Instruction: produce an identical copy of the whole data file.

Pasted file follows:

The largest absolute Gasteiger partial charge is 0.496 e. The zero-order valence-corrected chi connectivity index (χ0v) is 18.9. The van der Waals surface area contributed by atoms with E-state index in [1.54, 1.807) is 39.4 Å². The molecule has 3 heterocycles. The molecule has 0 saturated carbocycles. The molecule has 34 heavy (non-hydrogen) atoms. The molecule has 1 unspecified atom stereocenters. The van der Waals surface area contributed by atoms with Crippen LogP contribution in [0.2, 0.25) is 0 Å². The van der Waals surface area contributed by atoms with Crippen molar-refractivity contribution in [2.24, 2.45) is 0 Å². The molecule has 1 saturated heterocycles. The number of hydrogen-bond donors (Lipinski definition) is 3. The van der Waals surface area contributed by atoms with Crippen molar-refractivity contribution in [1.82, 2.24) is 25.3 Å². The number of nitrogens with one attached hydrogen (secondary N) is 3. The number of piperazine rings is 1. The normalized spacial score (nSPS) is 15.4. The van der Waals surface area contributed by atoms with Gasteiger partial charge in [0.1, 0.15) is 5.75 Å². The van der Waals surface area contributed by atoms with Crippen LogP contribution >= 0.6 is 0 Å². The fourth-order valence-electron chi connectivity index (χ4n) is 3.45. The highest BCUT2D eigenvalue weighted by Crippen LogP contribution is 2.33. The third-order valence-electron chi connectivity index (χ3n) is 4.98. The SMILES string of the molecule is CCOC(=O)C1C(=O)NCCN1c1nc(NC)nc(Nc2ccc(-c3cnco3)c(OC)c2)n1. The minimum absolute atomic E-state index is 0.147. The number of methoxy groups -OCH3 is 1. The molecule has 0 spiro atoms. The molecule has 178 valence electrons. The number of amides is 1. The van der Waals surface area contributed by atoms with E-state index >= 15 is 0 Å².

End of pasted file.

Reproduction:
The largest absolute Gasteiger partial charge is 0.496 e. The zero-order valence-corrected chi connectivity index (χ0v) is 18.9. The van der Waals surface area contributed by atoms with E-state index in [1.54, 1.807) is 39.4 Å². The molecule has 3 heterocycles. The molecule has 0 saturated carbocycles. The molecule has 34 heavy (non-hydrogen) atoms. The molecule has 1 unspecified atom stereocenters. The van der Waals surface area contributed by atoms with Crippen LogP contribution in [0.2, 0.25) is 0 Å². The van der Waals surface area contributed by atoms with Crippen molar-refractivity contribution in [2.24, 2.45) is 0 Å². The molecule has 1 saturated heterocycles. The number of hydrogen-bond donors (Lipinski definition) is 3. The van der Waals surface area contributed by atoms with Crippen molar-refractivity contribution in [1.82, 2.24) is 25.3 Å². The number of nitrogens with one attached hydrogen (secondary N) is 3. The number of piperazine rings is 1. The normalized spacial score (nSPS) is 15.4. The van der Waals surface area contributed by atoms with Gasteiger partial charge in [0.1, 0.15) is 5.75 Å². The van der Waals surface area contributed by atoms with Crippen LogP contribution >= 0.6 is 0 Å². The fourth-order valence-electron chi connectivity index (χ4n) is 3.45. The highest BCUT2D eigenvalue weighted by Crippen LogP contribution is 2.33. The third-order valence-electron chi connectivity index (χ3n) is 4.98. The SMILES string of the molecule is CCOC(=O)C1C(=O)NCCN1c1nc(NC)nc(Nc2ccc(-c3cnco3)c(OC)c2)n1. The minimum absolute atomic E-state index is 0.147. The number of methoxy groups -OCH3 is 1. The molecule has 0 spiro atoms. The molecule has 178 valence electrons. The number of amides is 1. The van der Waals surface area contributed by atoms with E-state index >= 15 is 0 Å².